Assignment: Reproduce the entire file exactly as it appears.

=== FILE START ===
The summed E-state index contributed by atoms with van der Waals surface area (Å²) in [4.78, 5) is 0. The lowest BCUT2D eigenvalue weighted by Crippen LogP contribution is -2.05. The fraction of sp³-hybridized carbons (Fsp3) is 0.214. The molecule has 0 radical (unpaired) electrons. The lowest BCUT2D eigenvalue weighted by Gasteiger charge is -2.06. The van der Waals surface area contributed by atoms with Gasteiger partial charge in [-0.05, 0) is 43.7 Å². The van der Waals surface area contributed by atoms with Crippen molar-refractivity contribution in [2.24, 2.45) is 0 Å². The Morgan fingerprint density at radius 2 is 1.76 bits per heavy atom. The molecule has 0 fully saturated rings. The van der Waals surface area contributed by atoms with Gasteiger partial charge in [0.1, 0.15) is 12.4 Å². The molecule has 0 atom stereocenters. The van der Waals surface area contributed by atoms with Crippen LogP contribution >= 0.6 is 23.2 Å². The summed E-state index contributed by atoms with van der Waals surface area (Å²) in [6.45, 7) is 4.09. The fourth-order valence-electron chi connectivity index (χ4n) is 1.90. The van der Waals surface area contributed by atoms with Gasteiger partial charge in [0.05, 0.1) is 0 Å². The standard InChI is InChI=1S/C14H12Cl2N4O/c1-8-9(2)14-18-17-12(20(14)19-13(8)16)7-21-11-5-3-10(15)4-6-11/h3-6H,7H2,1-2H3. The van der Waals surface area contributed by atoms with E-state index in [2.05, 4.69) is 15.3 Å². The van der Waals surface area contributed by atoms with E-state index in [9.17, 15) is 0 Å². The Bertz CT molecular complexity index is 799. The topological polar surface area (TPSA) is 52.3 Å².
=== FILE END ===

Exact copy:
The summed E-state index contributed by atoms with van der Waals surface area (Å²) in [4.78, 5) is 0. The lowest BCUT2D eigenvalue weighted by Crippen LogP contribution is -2.05. The fraction of sp³-hybridized carbons (Fsp3) is 0.214. The molecule has 0 radical (unpaired) electrons. The lowest BCUT2D eigenvalue weighted by Gasteiger charge is -2.06. The van der Waals surface area contributed by atoms with Gasteiger partial charge in [-0.05, 0) is 43.7 Å². The van der Waals surface area contributed by atoms with Crippen molar-refractivity contribution in [2.24, 2.45) is 0 Å². The Morgan fingerprint density at radius 2 is 1.76 bits per heavy atom. The molecule has 0 fully saturated rings. The van der Waals surface area contributed by atoms with Gasteiger partial charge in [0.1, 0.15) is 12.4 Å². The molecule has 0 atom stereocenters. The van der Waals surface area contributed by atoms with Crippen LogP contribution >= 0.6 is 23.2 Å². The summed E-state index contributed by atoms with van der Waals surface area (Å²) in [6.45, 7) is 4.09. The fourth-order valence-electron chi connectivity index (χ4n) is 1.90. The van der Waals surface area contributed by atoms with Gasteiger partial charge in [0.05, 0.1) is 0 Å². The standard InChI is InChI=1S/C14H12Cl2N4O/c1-8-9(2)14-18-17-12(20(14)19-13(8)16)7-21-11-5-3-10(15)4-6-11/h3-6H,7H2,1-2H3. The van der Waals surface area contributed by atoms with E-state index in [2.05, 4.69) is 15.3 Å². The van der Waals surface area contributed by atoms with E-state index in [9.17, 15) is 0 Å². The Bertz CT molecular complexity index is 799. The topological polar surface area (TPSA) is 52.3 Å².